A recent article in Econtent covers the case of a Dilbert fan who created an unofficial Dilbert webpage using official Dilbert strips.
“Wallach, an avid fan of the Dilbert comic strips, found the layout of United Media’s Official Dilbert Web site ‘really lame’. And so, taking it upon himself to offer the world a better layout, he linkedâ€”the better to skirt the copyright issueâ€”directly to United Media’s Web server. He called his creation The Dilbert Hack Page.
“‘It didn’t take long for UM’s lawyers to come knocking. ‘Thank you for your enthusiasm,’ they wrote. “However, this material is copyrighted by United Feature Syndicate, Inc.'”
“‘I very carefully designed my Web page to avoid copyright problems,’ Wallach wrote back. ‘If you examine the HTML for my page, you will see it pulls images from the United Media server. I do not store any United Feature Syndicate intellectual property on my server. At the current time, copyright protection does not extend to URLs. Thus, I believe I am within my rights to present my Web page in its current form. Technically, I present a directory of pointers in much the same way as Yahoo!, Lycos, or AltaVista. The legality of my page is directly related to the legality of search engines in general, and any legal action against me would set an important precedent for intellectual property on the Web.’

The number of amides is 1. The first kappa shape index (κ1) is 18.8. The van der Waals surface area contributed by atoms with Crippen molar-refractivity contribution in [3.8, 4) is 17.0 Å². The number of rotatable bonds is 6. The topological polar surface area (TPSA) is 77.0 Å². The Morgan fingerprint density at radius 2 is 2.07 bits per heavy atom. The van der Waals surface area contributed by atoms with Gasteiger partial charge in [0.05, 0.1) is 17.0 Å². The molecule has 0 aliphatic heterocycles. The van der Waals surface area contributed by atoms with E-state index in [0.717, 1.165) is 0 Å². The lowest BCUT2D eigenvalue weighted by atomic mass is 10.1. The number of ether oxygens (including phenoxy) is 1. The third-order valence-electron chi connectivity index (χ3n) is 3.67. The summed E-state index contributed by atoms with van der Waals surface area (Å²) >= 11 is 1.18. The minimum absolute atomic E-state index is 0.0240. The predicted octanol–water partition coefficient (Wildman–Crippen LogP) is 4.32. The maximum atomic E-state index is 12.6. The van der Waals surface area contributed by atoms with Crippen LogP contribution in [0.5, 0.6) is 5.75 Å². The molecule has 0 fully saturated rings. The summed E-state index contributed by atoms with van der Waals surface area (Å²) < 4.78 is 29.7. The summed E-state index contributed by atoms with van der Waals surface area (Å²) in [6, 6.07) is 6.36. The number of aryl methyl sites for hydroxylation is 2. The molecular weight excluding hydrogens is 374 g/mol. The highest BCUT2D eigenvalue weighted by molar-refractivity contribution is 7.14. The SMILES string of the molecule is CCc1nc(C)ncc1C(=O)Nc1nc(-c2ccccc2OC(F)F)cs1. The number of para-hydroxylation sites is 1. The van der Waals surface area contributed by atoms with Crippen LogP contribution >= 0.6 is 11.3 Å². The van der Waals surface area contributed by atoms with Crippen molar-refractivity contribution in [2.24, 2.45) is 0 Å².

“UM’s reply: ‘If it turns out you are wrong, it will cost you a lot of money.’
“At that point, Wallach called a lawyer. “